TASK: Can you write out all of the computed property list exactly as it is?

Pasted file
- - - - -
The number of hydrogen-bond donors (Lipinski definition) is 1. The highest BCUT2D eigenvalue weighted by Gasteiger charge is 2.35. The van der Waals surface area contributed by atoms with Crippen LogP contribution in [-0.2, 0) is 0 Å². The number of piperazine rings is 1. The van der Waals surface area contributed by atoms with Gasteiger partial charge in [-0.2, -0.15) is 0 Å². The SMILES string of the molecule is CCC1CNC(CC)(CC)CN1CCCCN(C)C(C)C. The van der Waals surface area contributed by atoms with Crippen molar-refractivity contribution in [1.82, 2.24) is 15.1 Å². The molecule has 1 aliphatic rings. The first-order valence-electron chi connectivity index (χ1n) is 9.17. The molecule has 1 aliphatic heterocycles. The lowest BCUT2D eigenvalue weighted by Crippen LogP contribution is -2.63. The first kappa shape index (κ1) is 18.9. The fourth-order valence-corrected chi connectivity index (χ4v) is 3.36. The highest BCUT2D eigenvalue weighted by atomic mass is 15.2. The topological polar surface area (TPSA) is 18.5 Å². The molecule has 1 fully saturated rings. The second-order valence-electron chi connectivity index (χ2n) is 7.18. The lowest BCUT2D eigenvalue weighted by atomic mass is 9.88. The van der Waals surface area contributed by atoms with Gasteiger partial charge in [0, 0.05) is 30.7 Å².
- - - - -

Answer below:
The number of hydrogen-bond donors (Lipinski definition) is 1. The highest BCUT2D eigenvalue weighted by Gasteiger charge is 2.35. The van der Waals surface area contributed by atoms with Crippen LogP contribution in [-0.2, 0) is 0 Å². The number of piperazine rings is 1. The van der Waals surface area contributed by atoms with Gasteiger partial charge in [-0.2, -0.15) is 0 Å². The SMILES string of the molecule is CCC1CNC(CC)(CC)CN1CCCCN(C)C(C)C. The van der Waals surface area contributed by atoms with Crippen molar-refractivity contribution in [1.82, 2.24) is 15.1 Å². The molecule has 1 aliphatic rings. The first-order valence-electron chi connectivity index (χ1n) is 9.17. The molecule has 1 aliphatic heterocycles. The lowest BCUT2D eigenvalue weighted by Crippen LogP contribution is -2.63. The first kappa shape index (κ1) is 18.9. The fourth-order valence-corrected chi connectivity index (χ4v) is 3.36. The highest BCUT2D eigenvalue weighted by atomic mass is 15.2. The topological polar surface area (TPSA) is 18.5 Å². The molecule has 1 fully saturated rings. The second-order valence-electron chi connectivity index (χ2n) is 7.18. The lowest BCUT2D eigenvalue weighted by atomic mass is 9.88. The van der Waals surface area contributed by atoms with Gasteiger partial charge in [0, 0.05) is 30.7 Å².